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Doctor Web’s March 2021 virus activity review

April 13, 2021

In March, analysis of Dr.Web’s statistics revealed a 16.72% increase in the total number of threats compared to the previous month. The number of unique threats also increased by 19.49%. Adware and unwanted software still occupy the top spot for detected threats. Various malware that includes obfuscated trojans, malicious scripts, and programs exploiting vulnerabilities in Microsoft Office utilities were the most frequently detected threats in email traffic.

In March, the number of user requests to decrypt files affected by encoders increased by 11.33% compared with February. Trojan.Encoder.567 was the most active, accounting for 23.76% of all incidents.

Principal trends in March

  • Growth in malware spreading activity
  • Adware remain among the most active threats
  • An increase in the number of requests to decrypt files affected by encoders

According to Doctor Web’s statistics service

According to Doctor Web’s statistics service #drweb

The most common threats in March:

Adware that often serves as an intermediary installer of pirate software.
Installation adware that spreads outdated software and changes browser settings.
An alternative app store and add-on for Windows GUI from the creators of Adware.Opencandy.
Adware that spreads through file sharing services as a result of link spoofing. Instead of normal files, victims receive applications that display advertisements and install unwanted software.

Statistics for malware discovered in email traffic

Statistics for malware discovered in email traffic #drweb

A family of downloader trojans that exploits vulnerabilities in Microsoft Office documents and can download other malicious programs onto a compromised computer.
The web page spread via phishing emails. It is a bogus authorization page that mimics well-known websites. The credentials a user enters on the page is sent to the attacker.
A malicious script embedded into web pages. The script’s execution allows one to redirect visitors to the unwanted and dangerous websites, display annoying ads in the browser, or track user actions.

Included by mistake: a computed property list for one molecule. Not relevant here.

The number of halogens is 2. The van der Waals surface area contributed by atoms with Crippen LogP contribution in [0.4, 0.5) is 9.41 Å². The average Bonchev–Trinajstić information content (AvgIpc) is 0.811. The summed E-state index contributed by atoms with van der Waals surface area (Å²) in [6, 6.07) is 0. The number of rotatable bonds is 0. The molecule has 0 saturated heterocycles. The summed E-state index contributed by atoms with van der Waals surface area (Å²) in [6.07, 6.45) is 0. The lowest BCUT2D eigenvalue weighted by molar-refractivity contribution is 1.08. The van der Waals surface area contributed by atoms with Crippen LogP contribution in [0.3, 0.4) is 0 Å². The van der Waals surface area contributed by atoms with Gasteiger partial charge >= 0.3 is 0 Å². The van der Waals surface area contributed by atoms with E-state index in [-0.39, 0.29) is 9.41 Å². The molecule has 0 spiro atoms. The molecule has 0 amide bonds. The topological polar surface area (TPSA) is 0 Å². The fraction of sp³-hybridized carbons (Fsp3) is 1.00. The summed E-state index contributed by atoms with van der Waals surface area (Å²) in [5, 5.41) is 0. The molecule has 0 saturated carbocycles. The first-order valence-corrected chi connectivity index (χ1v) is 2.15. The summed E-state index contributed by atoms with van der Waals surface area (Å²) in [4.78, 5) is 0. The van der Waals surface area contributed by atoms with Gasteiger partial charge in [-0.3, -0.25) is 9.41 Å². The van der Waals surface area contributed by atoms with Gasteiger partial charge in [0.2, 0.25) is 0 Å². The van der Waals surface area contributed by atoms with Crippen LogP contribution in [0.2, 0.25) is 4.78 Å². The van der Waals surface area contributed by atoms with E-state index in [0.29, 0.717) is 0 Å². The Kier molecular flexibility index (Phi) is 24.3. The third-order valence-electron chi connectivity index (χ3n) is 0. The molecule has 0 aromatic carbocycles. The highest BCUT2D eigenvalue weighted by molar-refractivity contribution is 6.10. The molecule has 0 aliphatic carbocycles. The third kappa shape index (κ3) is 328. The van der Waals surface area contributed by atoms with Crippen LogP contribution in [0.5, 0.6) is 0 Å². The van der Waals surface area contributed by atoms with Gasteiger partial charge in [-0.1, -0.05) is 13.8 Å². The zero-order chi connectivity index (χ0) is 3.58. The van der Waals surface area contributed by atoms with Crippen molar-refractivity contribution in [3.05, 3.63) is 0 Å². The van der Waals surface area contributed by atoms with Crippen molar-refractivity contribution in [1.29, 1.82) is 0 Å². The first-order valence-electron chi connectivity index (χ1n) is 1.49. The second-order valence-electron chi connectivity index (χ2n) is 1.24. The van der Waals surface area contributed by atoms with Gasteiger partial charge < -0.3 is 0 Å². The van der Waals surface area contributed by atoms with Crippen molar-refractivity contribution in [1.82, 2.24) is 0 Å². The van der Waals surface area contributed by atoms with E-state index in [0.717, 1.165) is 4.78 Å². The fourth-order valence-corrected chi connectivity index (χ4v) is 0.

Packed malware written in VB.NET.
A backdoor written in VB.NET and designed to operate with a file system (to copy, create, delete catalogs, etc.), terminate processes, and take screenshots.

Encryption ransomware

In March, Doctor Web’s virus laboratory registered 11.33% more requests to decode files encoded by trojan ransomware than in February.

Encryption ransomware #drweb

Dangerous websites

During March 2021, Doctor Web Internet analysts added numerous fraudulent and malicious resources to the Dr.Web database of non-recommended websites. In March, the fraudsters continued to actively distribute websites with fake lotteries and giveaways. To receive an apparent prize, the victim was most likely prompted to pay a commission under various pretexts.


This is a snapshot of the fraudulent website with a fake giveaway. It displays the visitor's IP address along with the browser used and announces the lottery win. It then invites the user to find out the winning amount by answering several questions.

All these websites had similar looks: sections with fake reviews, pop-up windows with the "winners", a bogus chat with technical support, etc. Using common methods of social engineering, fraudsters pushed users into disclosing bank card data and paying a commission.

Malicious and unwanted programs for mobile devices

In March, malware that is able to download and execute arbitrary code, as well as trojans that showed ads were again among the most common mobile threats. In addition, users often faced unwanted advertising software.

Various modifications of Android.Joker were again distributed through the Google Play catalog. Their main function is to subscribe victims to paid mobile services. Doctor Web’s virus analysts also discovered other fraudulent trojans from Android.FakeApp family.

The following March events related to mobile malware are the most noteworthy:

Find out more about malicious and unwanted programs for mobile devices in our special overview.